The army almost unanimously applauded the process carried out on “Night of the Long Knives” even though it resulted in the deaths of two of their generals, Kurt von Schleicher and Ferdinand von Bredow , both notably recognized. Sick President Paul von Hindenburg , Germany’s greatest military hero, sent a telegram expressing his “deep gratitude.” 55 General Von Reichenau came to publicly confirm the lie that Von Schleicher was plotting to overthrow the government. Army support for the purge, however, had numerous long-term consequences. The humiliation of the SA put an end to the threat posed to the Reichswehr but, by staying with Hitler during the purge, closely linked the army with the Nazi regime. 56 A retired captain, Edwin Planck , seemed to realize this by telling his friend, General Werner von Fritsch : “if you look without lifting a finger, you will suffer the same fate sooner or later.” 57 Another exception in the army was Field Marshal August von Mackensen , who criticized the murders of von Schleicher and Bredow at the annual meeting of the General Staff in February 1935 . 58

Without an independent press reporting on the purge event, rumors about the night of the long knives spread rapidly. Many Germans heard the official news, led by Goebbels, with great skepticism. At the same time, however, many others accepted the words of the regime and believed that Hitler had saved Germany from chaos. 59 Luise Solmitz, a teacher from Hamburg , reflected the sentiments of many Germans when she wrote in her diary about Hitler’s courage, determination, and effectiveness, even compared her to Frederick II the Great , the legendary King of Prussia. 5 Others were appalled by the escalation of executions and the relative permissiveness of many of their compatriots. It did not escape many that most of the victims had played a major role in Hitler’s rise to power. 60 The importance of the massacre and the ubiquity of the Gestapo led all those who did not approve of the purge to remain silent about it.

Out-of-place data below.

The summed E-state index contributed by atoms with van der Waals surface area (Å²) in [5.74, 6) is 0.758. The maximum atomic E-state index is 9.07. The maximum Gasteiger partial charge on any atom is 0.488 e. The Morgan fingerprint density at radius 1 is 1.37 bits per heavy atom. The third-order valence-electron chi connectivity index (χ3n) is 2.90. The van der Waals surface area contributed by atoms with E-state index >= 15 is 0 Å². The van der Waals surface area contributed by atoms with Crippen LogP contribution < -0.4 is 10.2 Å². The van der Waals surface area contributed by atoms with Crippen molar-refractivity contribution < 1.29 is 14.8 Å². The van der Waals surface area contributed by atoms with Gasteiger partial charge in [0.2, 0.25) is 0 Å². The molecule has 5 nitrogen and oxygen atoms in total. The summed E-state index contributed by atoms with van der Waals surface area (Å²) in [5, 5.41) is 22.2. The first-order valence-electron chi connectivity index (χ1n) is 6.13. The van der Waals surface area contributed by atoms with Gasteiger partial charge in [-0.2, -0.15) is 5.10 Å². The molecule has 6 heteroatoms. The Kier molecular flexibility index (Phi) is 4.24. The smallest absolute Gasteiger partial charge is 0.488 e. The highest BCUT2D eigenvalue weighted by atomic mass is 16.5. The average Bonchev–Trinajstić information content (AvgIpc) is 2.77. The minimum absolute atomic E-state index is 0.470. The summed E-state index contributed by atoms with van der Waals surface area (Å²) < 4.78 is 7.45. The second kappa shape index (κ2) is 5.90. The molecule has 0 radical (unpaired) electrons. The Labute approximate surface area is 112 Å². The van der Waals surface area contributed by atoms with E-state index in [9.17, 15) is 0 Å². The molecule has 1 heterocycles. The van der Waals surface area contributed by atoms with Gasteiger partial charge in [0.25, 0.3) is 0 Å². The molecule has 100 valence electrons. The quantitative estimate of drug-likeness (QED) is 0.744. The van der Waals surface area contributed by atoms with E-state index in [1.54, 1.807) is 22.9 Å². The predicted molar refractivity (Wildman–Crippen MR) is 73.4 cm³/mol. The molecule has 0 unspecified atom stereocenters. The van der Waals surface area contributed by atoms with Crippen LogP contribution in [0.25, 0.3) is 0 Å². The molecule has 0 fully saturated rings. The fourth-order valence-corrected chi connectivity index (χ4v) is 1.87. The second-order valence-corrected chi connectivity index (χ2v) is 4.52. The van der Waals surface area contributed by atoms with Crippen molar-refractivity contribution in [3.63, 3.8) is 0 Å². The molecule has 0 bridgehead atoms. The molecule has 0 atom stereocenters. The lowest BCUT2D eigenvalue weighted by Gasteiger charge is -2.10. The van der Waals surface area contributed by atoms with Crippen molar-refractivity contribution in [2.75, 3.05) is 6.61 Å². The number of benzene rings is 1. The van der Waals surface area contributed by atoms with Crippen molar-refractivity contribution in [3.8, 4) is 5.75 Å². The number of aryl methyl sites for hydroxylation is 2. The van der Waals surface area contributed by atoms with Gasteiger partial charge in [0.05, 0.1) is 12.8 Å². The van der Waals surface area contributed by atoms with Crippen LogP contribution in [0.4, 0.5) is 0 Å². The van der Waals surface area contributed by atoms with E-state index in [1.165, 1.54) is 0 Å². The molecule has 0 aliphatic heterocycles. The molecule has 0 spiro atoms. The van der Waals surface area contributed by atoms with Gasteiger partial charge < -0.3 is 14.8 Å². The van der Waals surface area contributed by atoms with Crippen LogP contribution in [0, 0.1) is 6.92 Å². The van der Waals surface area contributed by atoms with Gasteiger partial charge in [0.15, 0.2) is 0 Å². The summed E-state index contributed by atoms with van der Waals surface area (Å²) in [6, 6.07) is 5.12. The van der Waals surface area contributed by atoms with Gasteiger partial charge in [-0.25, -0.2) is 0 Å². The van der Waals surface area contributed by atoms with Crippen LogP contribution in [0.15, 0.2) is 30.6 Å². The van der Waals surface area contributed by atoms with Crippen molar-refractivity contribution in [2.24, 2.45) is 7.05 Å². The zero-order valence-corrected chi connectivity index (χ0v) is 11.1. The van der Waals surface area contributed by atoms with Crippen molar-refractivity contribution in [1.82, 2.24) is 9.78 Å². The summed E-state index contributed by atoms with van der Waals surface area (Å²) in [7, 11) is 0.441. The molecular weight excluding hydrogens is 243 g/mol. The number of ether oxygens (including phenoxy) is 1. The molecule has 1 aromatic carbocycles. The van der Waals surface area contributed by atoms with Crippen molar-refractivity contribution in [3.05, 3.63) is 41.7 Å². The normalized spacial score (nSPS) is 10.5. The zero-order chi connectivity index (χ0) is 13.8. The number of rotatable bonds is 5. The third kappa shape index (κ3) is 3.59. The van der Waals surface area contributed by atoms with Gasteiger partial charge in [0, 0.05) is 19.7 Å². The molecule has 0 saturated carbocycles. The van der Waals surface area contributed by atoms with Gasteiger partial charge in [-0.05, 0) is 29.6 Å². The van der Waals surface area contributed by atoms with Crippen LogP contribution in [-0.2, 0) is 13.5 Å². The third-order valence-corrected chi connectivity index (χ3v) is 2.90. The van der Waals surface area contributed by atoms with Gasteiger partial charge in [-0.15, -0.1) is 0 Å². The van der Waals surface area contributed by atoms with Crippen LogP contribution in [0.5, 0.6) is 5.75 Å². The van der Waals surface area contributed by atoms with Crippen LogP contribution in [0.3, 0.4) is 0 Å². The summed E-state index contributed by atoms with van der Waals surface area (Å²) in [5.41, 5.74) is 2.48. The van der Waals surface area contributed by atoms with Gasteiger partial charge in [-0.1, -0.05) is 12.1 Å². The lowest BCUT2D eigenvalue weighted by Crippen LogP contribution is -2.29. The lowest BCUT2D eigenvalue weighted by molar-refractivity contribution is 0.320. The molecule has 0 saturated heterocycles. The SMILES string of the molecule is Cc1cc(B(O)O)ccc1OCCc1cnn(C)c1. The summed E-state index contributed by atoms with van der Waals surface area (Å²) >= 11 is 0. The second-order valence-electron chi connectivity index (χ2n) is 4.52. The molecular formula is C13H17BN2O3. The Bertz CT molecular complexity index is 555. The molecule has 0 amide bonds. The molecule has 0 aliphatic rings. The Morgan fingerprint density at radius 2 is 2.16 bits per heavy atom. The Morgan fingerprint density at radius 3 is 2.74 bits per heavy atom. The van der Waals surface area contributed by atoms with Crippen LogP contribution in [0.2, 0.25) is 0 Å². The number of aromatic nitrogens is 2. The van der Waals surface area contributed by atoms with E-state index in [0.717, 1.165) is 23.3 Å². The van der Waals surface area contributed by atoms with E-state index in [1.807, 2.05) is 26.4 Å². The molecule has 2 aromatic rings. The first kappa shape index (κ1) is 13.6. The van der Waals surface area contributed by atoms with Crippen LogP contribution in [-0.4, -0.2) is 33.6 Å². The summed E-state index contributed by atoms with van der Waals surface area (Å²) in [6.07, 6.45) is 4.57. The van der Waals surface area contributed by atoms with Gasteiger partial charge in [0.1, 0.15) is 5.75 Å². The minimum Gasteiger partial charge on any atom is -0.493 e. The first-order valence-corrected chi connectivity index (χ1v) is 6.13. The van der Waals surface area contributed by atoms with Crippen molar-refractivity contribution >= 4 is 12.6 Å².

Hitler named Victor Lutze as substitute for Röhm at the head of the SA. The chancellor ordered him to put an end to homosexuality, debauchery and drunkenness in the organization. 61 Hitler expressly told him to end the use of SA economic resources in limos and banquets , which he considered to be evidence of the extravagance of the body. 61 Lutze, a weak man, did little to gain independence from the SA, which gradually lost power in Nazi Germany. The regime removed the name of Röhm from all the leaves of the decorative daggers of the SA and replace it with the words Blut und Ehre (“Blood and Honor” in German). The number of members decreased from three million in 1934 to 1.2 million in 1938. 62

The night of the long knives represented the triumph of Hitler and a turning point in the German government, establishing the figure of the chancellor like “supreme judge of the German town”. Later, in 1942, Hitler formally adopted this title. Legislation prohibiting extrajudicial killings was abolished. Despite some initial efforts by some prosecutors to take legal action against those who carried out the killings, which were quickly canceled, it seemed that no law could limit the use of power Hitler. 63 The night of the long knives also served to send a clear message to the public that neither the most prominent Germans were immune from arrest or even execution if the Nazi regime considered them a threat.


  1. Back to top↑ Kershaw (1998) p. 508
  2. Back to top↑ Max Rooster, The Night of Long Knives . Bruguera, 1976. ISBN 84-02-04776-9
  3. Back to top↑ Karl von Vereiter. The night of the long knives . Diana, 1983. ISBN 968-13-1468-9 .
  4. Back to top↑ Ernst Röhm was a former officerthe imperial army and superior Hitler during World War
  5. ↑ Jump to:a b c Evans (2005), p. 39. “It is known that at least eighty-five people were killed without any legal proceedings against them. Göring arrested about a thousand people. “
  6. Back to top↑ Kershaw (1999): Hitler , p. 517. “Of the 85 victims, only fifty of them were SA men. Some estimates, however, raise the total number of deaths to 150 or 200 “.
  7. Back to top↑ Kershaw (1999): Hitler , p. 515.
  8. Back to top↑ «Sites of the King Arthur Myths» . Archived from the original on November 26, 2015.
  9. Back to top↑ “” Röhm-Putsch “”. Deutsches Historisches Museum (DHM), German Historical Museum.